The past two decades have seen an explosion of healthcare costs. Health insurance has become the single biggest line item second only to payroll for most businesses. It is no coincidence that as the government increased its role as payor with state subsidies, the prices have gone up. Much like college tuitions, when loans are easy to obtain and guaranteed by federal support, there is little to deter those in charge from increasing the price. After all, everyone is doing it, it must be OK, and even if students end up in debt, it will be repaid because they have received the value of a great education. Right? But unlike higher education, healthcare is a necessity. We cannot avoid it, and there needs to be a reliable mechanism in place to guarantee access.
Ironically, as charges and prices have continued to escalate, payments to doctors have diminished. Why medicine is the only service industry where there is no transparency is truly astounding, especially since the there has been no increase in so called “reimbursements” for decades. As physicians, we have been complicit, being fully aware of the discrepancies between what is charged and what a patient’s insurance will pay. Even as patients began to have higher deductibles, and therefore higher out of pocket expenses, we continued to follow the rules, asking insurance permission to collect payment from the patient. It is not surprising that bad debt accounts for over 50% of most account receivables and why over 70% of doctors are now employed by hospital networks or private equity, who not only go after patients, but benefit from the repricing that occurs when insurers pay a negotiated amount as opposed to the charge. In other words, we pay more not just for less, but for nothing.
But what if we twisted our ankle and went directly to that specialist and paid out of pocket a transparent price? What would it take for that to happen? Not much, the cost of care is predictable, and because payments have always been decreasing, most physicians have learned to be economical. Plus, out of pocket costs are capped by federal law, so no patient is really responsible for catastrophic bills. Charges inflate to cover overhead, but if payments were guaranteed and immediate, then the cost of doing business goes down. Add technologies like telemedicine to a practice and you have increased patient access to a doctor without adding more personnel. Direct pay doctors are emerging all over the country and have consistently offered better access and more affordable care. The bar is also being set by independent surgery centers and imaging centers who offer better outcomes at lower costs. Perhaps motivated by prohibitive pricing, better options have emerged that have moved patients away from expensive operating rooms to safe, office-based procedures. Even cutting-edge cancer therapies can be delivered at home, preserving more of the healthcare dollar for medical care rather than the complex system built to manage it.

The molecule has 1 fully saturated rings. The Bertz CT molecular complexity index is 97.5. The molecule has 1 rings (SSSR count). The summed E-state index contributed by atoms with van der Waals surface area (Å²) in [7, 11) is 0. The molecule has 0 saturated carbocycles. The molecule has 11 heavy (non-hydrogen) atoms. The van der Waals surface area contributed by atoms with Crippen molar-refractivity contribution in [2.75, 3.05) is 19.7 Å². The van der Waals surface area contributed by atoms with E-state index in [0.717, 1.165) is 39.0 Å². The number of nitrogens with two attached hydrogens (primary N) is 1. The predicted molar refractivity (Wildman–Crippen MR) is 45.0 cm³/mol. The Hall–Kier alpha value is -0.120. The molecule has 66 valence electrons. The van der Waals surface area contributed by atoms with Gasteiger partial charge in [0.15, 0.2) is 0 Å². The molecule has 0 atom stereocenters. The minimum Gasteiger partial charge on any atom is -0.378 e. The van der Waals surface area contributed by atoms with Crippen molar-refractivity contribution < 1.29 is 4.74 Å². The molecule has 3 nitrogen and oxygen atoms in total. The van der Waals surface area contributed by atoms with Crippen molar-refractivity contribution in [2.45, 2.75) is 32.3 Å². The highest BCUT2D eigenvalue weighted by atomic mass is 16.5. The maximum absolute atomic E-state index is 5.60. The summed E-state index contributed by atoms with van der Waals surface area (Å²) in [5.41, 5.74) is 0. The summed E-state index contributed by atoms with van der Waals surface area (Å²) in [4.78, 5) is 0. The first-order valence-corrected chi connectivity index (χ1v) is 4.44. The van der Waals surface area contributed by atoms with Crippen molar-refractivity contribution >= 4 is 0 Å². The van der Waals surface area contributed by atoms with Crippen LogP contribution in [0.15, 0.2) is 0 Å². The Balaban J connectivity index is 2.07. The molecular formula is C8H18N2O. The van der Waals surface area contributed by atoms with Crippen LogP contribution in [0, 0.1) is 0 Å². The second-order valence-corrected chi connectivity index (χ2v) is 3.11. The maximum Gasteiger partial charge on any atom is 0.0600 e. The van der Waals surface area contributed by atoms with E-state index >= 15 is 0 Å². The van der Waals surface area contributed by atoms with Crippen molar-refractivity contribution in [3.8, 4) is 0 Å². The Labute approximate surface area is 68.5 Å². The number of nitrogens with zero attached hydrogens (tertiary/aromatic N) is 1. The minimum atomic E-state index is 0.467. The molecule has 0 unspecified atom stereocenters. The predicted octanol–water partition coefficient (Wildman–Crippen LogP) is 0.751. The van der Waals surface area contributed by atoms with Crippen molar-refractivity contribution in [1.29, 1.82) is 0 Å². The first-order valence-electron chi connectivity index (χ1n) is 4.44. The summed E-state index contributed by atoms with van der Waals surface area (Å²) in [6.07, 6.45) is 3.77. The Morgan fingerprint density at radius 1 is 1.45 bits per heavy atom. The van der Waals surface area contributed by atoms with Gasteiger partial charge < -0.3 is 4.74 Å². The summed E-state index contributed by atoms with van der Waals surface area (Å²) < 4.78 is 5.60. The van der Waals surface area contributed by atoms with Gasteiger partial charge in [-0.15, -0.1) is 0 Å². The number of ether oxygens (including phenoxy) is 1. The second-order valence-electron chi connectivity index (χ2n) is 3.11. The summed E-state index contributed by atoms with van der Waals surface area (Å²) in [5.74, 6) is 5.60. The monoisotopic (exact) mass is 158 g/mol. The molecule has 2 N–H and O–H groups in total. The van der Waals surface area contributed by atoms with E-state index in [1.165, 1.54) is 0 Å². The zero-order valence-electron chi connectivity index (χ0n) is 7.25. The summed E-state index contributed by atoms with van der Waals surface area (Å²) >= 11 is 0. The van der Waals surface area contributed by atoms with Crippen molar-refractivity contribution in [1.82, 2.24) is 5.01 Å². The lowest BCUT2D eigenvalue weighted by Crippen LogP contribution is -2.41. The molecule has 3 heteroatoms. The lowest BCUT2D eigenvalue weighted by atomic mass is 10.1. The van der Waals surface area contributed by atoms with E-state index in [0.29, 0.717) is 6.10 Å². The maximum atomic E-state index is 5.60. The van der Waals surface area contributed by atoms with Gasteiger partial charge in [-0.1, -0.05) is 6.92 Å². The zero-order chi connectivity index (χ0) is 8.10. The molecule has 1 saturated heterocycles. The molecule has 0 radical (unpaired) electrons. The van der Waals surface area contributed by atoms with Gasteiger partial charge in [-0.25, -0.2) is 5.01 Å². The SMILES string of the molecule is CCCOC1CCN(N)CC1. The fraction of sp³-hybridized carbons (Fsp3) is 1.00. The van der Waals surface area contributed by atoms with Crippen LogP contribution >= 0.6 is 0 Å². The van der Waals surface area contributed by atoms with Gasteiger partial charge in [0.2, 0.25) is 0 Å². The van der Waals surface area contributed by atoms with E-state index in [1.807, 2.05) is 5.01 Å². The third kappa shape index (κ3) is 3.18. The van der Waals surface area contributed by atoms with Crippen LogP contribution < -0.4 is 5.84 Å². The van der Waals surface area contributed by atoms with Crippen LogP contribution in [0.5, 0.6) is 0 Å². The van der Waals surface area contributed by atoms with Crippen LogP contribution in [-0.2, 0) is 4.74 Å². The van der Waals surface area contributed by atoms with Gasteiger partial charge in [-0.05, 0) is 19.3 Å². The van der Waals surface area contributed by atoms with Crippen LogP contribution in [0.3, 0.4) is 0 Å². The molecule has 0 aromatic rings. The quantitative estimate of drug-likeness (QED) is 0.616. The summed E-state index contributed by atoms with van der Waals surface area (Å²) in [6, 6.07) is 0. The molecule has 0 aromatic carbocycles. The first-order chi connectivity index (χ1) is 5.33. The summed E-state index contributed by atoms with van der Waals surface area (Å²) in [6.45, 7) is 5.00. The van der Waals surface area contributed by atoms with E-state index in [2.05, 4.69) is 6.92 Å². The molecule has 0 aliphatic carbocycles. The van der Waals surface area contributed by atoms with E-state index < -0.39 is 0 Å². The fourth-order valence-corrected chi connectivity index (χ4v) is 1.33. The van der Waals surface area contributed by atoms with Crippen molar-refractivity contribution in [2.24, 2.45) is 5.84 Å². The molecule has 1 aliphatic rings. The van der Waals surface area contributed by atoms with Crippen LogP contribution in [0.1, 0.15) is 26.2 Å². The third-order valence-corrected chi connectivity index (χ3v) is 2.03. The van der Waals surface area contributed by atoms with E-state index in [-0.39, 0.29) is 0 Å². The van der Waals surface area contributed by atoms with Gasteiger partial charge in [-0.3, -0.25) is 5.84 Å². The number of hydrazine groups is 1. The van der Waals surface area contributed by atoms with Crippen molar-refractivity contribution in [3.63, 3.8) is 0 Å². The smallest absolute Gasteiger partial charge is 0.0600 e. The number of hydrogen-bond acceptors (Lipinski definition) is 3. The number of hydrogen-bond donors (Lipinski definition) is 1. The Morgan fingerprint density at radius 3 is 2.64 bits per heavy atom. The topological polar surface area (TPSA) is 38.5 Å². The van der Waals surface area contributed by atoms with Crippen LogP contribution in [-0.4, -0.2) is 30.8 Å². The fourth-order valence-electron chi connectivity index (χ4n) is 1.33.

Competition and choice inevitably drive prices, but in a monolithic system the price is not negotiated, but instead it is set by only a few, in this case the big insurers. Small businesses cannot compete when bigger companies come to town. Eventually, the local hardware store gives way to a national brand, and the consumer is left with fewer choices and eventually higher prices. Amazon disrupted this equation by creating a marketplace for individual buyers and sellers. The convenience of finding a trusted brand, no longer available locally, is irresistible and the reason why we became loyal consumers. Healthcare is no different. Trust exists implicitly between a physician and patient, because it is an authentic, empathetic, and logical relationship. Trust does not exist between a patient and their insurer, on the contrary it is an unsympathetic business relationship without transparency or consistency. Few doubt the insurance company’s top priority is the premium, not the patient. Creating a direct relationship between the doctor and patient is a common-sense approach that serves both stakeholders well, and requires merely a fair and affordable price. But do doctors have the capability or the will to do it and if so, can the rest of the system follow?